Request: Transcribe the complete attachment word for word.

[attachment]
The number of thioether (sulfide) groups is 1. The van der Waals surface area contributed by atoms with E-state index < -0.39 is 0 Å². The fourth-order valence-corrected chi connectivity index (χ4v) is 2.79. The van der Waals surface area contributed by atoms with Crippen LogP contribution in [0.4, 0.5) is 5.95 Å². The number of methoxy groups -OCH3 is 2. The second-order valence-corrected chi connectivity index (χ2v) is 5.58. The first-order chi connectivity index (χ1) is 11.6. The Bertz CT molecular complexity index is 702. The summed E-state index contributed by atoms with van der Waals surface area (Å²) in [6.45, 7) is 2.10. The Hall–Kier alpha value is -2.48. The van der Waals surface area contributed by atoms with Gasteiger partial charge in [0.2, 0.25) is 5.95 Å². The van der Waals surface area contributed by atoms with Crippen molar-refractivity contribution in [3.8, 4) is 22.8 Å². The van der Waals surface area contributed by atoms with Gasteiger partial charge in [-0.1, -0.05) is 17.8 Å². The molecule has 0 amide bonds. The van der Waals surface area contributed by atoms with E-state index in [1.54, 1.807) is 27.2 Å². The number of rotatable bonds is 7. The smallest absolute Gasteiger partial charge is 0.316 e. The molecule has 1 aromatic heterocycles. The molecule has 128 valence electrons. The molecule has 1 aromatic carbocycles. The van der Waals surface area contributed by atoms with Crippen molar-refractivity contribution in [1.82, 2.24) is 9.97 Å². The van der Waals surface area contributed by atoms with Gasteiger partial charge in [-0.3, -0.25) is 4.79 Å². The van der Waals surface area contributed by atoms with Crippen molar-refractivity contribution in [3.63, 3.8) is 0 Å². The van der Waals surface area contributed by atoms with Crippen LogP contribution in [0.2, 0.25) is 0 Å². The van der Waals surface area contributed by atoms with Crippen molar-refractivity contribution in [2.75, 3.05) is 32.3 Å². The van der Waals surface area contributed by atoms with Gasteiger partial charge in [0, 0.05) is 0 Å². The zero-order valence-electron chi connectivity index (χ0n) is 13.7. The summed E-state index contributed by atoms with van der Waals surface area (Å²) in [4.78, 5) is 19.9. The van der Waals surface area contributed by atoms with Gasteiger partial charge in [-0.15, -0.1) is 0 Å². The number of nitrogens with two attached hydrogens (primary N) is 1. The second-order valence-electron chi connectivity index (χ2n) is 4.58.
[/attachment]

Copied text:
The number of thioether (sulfide) groups is 1. The van der Waals surface area contributed by atoms with E-state index < -0.39 is 0 Å². The fourth-order valence-corrected chi connectivity index (χ4v) is 2.79. The van der Waals surface area contributed by atoms with Crippen LogP contribution in [0.4, 0.5) is 5.95 Å². The number of methoxy groups -OCH3 is 2. The second-order valence-corrected chi connectivity index (χ2v) is 5.58. The first-order chi connectivity index (χ1) is 11.6. The Bertz CT molecular complexity index is 702. The summed E-state index contributed by atoms with van der Waals surface area (Å²) in [6.45, 7) is 2.10. The Hall–Kier alpha value is -2.48. The van der Waals surface area contributed by atoms with Gasteiger partial charge in [0.2, 0.25) is 5.95 Å². The van der Waals surface area contributed by atoms with Crippen molar-refractivity contribution in [3.8, 4) is 22.8 Å². The van der Waals surface area contributed by atoms with Gasteiger partial charge in [-0.1, -0.05) is 17.8 Å². The molecule has 0 amide bonds. The van der Waals surface area contributed by atoms with E-state index in [1.54, 1.807) is 27.2 Å². The number of rotatable bonds is 7. The smallest absolute Gasteiger partial charge is 0.316 e. The molecule has 1 aromatic heterocycles. The molecule has 128 valence electrons. The molecule has 1 aromatic carbocycles. The van der Waals surface area contributed by atoms with Crippen molar-refractivity contribution in [1.82, 2.24) is 9.97 Å². The van der Waals surface area contributed by atoms with Gasteiger partial charge in [-0.3, -0.25) is 4.79 Å². The van der Waals surface area contributed by atoms with Crippen molar-refractivity contribution in [3.63, 3.8) is 0 Å². The van der Waals surface area contributed by atoms with Crippen LogP contribution in [0.2, 0.25) is 0 Å². The van der Waals surface area contributed by atoms with Crippen molar-refractivity contribution in [2.75, 3.05) is 32.3 Å². The van der Waals surface area contributed by atoms with Gasteiger partial charge in [0, 0.05) is 0 Å². The zero-order valence-electron chi connectivity index (χ0n) is 13.7. The summed E-state index contributed by atoms with van der Waals surface area (Å²) in [4.78, 5) is 19.9. The van der Waals surface area contributed by atoms with Gasteiger partial charge in [-0.15, -0.1) is 0 Å². The number of nitrogens with two attached hydrogens (primary N) is 1. The second-order valence-electron chi connectivity index (χ2n) is 4.58.